Researchers demonstrate how two popular software packages can be used together for better efficiency
Sea surface temperatures near the Strait of Gibraltar, derived from NASA’s Moderate Resolution Imaging Spectroradiometer (MODIS) satellite and processed through the NASA OceanColor site. The researchers used a 1 × 1 arc minute global relief grid (ETOPO1) to visualize the land and overlaid political boundaries and color bars. MATLAB assists with data processing, and GMT makes a publication-ready PDF map. Credit: Wessel and Luis [2017]
Source: Geochemistry, Geophysics, Geosystems

The open-source Generic Mapping Tools (GMT) software is widely used to process, manipulate, and display geoscience data sets in multiple dimensions. Although earlier versions of GMT provided basic grid input/output for MATLAB®, a separate “mapping toolbox” and programming language developed by MathWorks, the two products could not directly share their data or methods.

Now Wessel and Luis have developed a simple and flexible interface between the two programs that increases their interoperability and extends the capabilities of both tools. The GMT/MATLAB Toolbox provides GMT users with full access to MATLAB’s robust computational abilities while also allowing MATLAB users to access GMT’s specialized applications, including those that produce publication-quality illustrations. The new toolbox is able to access not only the core components of the GMT software package but also custom extensions installed by the user, including one specially developed for the Global Seafloor Fabric and Magnetic Lineation Data Base Project. These advances are made possible by the GMT library, which enables similar interfaces for Octave, Julia, and soon Python.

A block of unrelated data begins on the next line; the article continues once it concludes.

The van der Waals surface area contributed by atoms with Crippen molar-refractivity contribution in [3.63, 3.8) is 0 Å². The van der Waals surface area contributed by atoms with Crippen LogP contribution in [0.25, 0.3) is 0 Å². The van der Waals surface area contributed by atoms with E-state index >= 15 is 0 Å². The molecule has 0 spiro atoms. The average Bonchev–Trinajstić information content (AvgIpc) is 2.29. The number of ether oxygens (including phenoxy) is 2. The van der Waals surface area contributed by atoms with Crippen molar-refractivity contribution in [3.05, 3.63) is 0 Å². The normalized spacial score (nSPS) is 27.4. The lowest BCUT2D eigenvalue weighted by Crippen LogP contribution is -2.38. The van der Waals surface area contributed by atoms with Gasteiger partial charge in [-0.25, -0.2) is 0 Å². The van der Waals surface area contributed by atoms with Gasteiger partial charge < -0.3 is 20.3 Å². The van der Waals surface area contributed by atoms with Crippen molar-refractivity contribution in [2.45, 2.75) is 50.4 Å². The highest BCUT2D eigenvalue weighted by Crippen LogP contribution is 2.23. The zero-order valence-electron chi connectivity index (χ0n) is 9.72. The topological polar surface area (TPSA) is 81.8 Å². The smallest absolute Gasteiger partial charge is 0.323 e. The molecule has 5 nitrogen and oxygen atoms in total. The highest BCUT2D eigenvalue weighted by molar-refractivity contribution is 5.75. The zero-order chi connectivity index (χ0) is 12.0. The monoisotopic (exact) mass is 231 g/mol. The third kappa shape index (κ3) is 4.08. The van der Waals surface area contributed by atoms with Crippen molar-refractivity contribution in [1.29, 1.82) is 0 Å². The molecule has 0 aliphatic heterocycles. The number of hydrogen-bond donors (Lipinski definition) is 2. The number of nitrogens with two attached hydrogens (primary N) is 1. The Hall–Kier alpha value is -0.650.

A new method marries two software programs for most efficient research
A screen capture shows the programs in use. The figure on the left is a PNG produced by GMT but loaded into MATLAB. On the right is a MATLAB graph of the individual profiles, with the averaged profile drawn in a thicker line. Credit: Wessel and Luis [2017]

In addition to an overview of the new toolbox, the researchers provide several detailed examples of how it can be applied to data sets of interest to the geoscience community, including an analysis of crossover error that could not easily be accomplished by either program alone. The GMT/MATLAB Toolbox, which the team describes as “a giant step forward in interoperability,” is freely available online for all computing platforms at the University of Hawaii’s GMT website. (Geochemistry, Geophysics, Geosystems,, 2017)

—Terri Cook, Freelance Writer


Cook, T. (2017), A powerful new tool for research, Eos, 98, Published on 17 July 2017.

Text © 2017. The authors. CC BY-NC-ND 3.0
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